What does babbling mean in an otherwise nonverbal person with autism?
January 30, 2015
Today’s “Got Questions?” response is from speech-language pathologist Barbara Braddock. Dr. Braddock practices at the SSM Cardinal Glennon Medical Center of the Saint Louis University School of Medicine. The center is one of 14 sites in the Autism Speaks Autism Treatment Network (ATN).
“What does babbling mean in an otherwise nonverbal person with autism? Does it indicate that the person is trying to express something? Does it suggest a potential for developing speech?”
Thanks for your question. Babbling, in and of itself, doesn’t represent meaningful words.
In infants, babbling is motor "practice" for speech. We observe babies practicing movements such as opening and closing their mouths, moving their tongues from high to low and front to back. Researchers have found that when typically developing infants babble, they also make repetitive, rhythmic movements with their hands and limbs. They will bang and shake objects and swing their arms as they babble in cadence. We know that these coordinated rhythmic activities are important to the early development of language.
I don’t know the age of the person you are asking about. If he or she is already diagnosed with autism, I’m assuming at least 2 years old, perhaps even a nonverbal adult.
Babbling versus "jargon"
Sometimes people with autism produce long strings of nonsensical speech sounds. We call this “jargon.” It can sound like the person is trying to express something because jargon is often produced with an adult-like intonation pattern. However, jargon is not easily interpretable. Many nonverbal individuals with autism produce jargon as a repetitive, self-stimulatory behavior. Typically, this type of jargon is not directed toward another person.
On the other hand, in cases of speech-language delay, a child’s babbling may indeed represent the precursors to speech. Thanks to research, we now know that the majority of nonverbal 4-year-olds with autism will go on to develop spoken language. In these studies, the nonverbal preschoolers most likely to develop speech were those who showed relatively strong social engagement and did not have intellectual disability.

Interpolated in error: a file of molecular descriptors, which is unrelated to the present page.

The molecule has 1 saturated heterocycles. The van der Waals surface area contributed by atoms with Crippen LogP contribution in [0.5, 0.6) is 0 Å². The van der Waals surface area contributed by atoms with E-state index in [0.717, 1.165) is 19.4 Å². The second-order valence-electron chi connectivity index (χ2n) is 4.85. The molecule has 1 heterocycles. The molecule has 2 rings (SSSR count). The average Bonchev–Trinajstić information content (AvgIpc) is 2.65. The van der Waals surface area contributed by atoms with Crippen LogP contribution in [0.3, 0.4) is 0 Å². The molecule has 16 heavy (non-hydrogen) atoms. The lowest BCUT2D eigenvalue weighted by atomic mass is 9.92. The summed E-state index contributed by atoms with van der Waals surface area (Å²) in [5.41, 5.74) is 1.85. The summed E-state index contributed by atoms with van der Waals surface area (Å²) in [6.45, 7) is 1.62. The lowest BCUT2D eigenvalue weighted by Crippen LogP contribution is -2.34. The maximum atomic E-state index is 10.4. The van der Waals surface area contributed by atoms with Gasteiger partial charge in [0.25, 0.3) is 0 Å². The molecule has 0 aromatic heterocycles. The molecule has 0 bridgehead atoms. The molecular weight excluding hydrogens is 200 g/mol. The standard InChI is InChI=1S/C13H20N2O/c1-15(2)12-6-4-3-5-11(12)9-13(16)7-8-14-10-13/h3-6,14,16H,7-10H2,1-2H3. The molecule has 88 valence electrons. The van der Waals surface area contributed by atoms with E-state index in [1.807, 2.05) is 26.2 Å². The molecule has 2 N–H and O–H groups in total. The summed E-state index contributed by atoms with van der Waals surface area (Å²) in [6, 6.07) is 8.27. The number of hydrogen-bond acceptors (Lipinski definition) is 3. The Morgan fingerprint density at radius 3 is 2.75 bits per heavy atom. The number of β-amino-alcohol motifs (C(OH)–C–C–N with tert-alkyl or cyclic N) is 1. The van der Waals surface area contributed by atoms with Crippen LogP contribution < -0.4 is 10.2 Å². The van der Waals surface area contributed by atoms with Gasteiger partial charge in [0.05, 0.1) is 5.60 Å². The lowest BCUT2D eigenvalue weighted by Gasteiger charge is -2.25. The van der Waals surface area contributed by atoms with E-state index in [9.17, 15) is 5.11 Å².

Encouraging socially directed babbling
In particular, we’re encouraged when a nonverbal child with autism babbles with coordinated eye gaze and/or gestures directed toward another person. We want to foster this type of babbling in meaningful social-communication exchanges. If this is the case, I encourage you to work closely with your child’s speech-language and developmental specialists to optimize these interactions.
It’s particularly encouraging when we see a child with autism use babbling to engage another person’s attention or respond to that person. Similarly, when a child intersperses meaningful words with jargon, this can suggest emerging speech.
A speech therapist can work with you on an intervention plan for your child that encourages social communication. Together you can set goals that foster both language understanding and meaningful speech in social contexts. Assistive and alternative communication devices can also be helpful.
Many children with autism are less apt to “practice” sound-making on their own. In general, they tend to be less captivated by social exchanges. This is why it’s important to work with a therapist to foster these activities and skills.
We want to hear a variety of sounds, such as grunts, cooing, raspberries, squeals, vowels and consonants. These sounds are important in the development of speech and are often precursors to well-formed syllables.
We will work with parents to set up play opportunities that increase opportunities to practice speech while encouraging social interaction. We believe games and routines around people and objects are important for ongoing speech development. Imitation of mouth and hand movement may be especially important in developing more advanced play and communication skills.
If you have more questions, we hope you’ll leave a comment below or email us again at GotQuestions@autismspeaks.org.
Editor’s note: The above information is not meant to diagnose or treat and should not take the place of personal consultation, as appropriate, with a qualified healthcare professional and/or behavioral therapist.